UNDERSTANDING THE DATA around your Facebook content is tough. On the one hand, you have the Facebook dashboard, which doesn’t give you m...

4 Key Facebook metrics you should be using right now - Gravity Thinking Talk @ Social Media Week 2013 #smwldn #smw4metrics


UNDERSTANDING THE DATA around your Facebook content is tough. On the one hand, you have the Facebook dashboard, which doesn’t give you much to work with. On the other hand, you have the full export of Page and Post-level data – all 65 tabs of it at the Page level and 8 tabs of data at the Post level. Of course there are numerous reporting tools, including many social media management platforms, that repackage all this data. That’s great if you want a lot of charts and graphs, but not so helpful if you want to look at the right metrics to measure the performance of your content.

In or #SMW talk @GravityThinking looked at the 4 key metrics that will help show you what content is working and deserves more of your media spend.- reused specific examples from the Post-level export as well as from a exclusive licensed tool we use to provide this more granular insight

First up was ORGANIC POST REACH, in short, the number of unique people reached organically by each post, as a % of your total Fan Base. This can be found on the “Key Metrics Tab”, divide “Lifetime Post Organic Reach” (this is uniques) by your number of Fans (Lifetime Total ‘Likes’). We focused on how Organic Reach tells you how well Facebook’s EdgeRank algorithm rates your posts. This gives you a good indication of which posts are getting the most engagement with the least amount of negative feedback.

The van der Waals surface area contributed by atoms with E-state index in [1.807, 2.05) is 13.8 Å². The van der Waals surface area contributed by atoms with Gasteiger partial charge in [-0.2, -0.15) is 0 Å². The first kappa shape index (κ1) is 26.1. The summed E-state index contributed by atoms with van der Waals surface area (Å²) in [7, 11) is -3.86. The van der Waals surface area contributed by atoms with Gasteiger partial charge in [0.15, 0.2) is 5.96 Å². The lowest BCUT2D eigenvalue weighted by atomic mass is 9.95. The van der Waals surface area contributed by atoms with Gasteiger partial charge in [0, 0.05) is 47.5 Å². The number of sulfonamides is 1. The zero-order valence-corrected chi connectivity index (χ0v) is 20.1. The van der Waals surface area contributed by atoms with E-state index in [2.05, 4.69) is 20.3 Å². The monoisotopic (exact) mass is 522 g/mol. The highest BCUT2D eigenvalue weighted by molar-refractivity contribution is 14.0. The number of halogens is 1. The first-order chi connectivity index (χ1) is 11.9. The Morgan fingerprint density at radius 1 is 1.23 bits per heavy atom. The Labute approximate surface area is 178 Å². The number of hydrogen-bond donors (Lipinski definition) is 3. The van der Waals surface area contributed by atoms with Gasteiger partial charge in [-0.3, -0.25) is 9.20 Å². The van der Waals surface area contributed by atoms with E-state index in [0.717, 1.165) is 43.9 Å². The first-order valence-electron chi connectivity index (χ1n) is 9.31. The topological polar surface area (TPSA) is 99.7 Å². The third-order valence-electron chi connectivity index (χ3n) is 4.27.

Next was POST RESPONSE  – in essence you’ve reached people, both with Organic Reach and paid support How many people are actually taking actions? Post Response looks at the percentage of people you reached that have responded to your content. You can see this On the “Key Metrics Tab” by dividing “Lifetime Engaged Users” by “Lifetime Post Total Reach”. This gives you the percentage of people that “interacted” with the post.

Reaching a lot of people is good; having them interact with your content is great ! Post Response shows you how well people react to your content, and is particularly important when you are doing a lot of paid media support. With paid spend, you can reach a lot of people, Fans, and even non-Fans. Posts that actually drive engagement are much more worthy of your media spend.
Third up is STORIES - In Facebook-speak, a ‘story’ is an action that can be seen by a user’s friends. For posts, stories are generated by ‘Likes’, comments, and shares. This one seems simple, since you can just count ‘Likes’, comments, and shares on a post on your Timeline. However, all actions aren’t equal, and the way you evaluate posts should differentiate between the value of those actions for your brand. Shares are worth a lot more than comments, and comments are worth more than ‘Likes’. To get a true picture, weight these differently to come up with a weighted engagement score for each post. The “Lifetime Post Stories by Action” tab gives you the summary by action. A solid content strategy looks to balance lightweight engagement (‘Like this post’), brand relationship (‘Comment on our post’), and advocacy (‘Share this post’). Posts may have different jobs to do, and evaluating in the context of the weighted actions taken gives you a good idea of what is working best.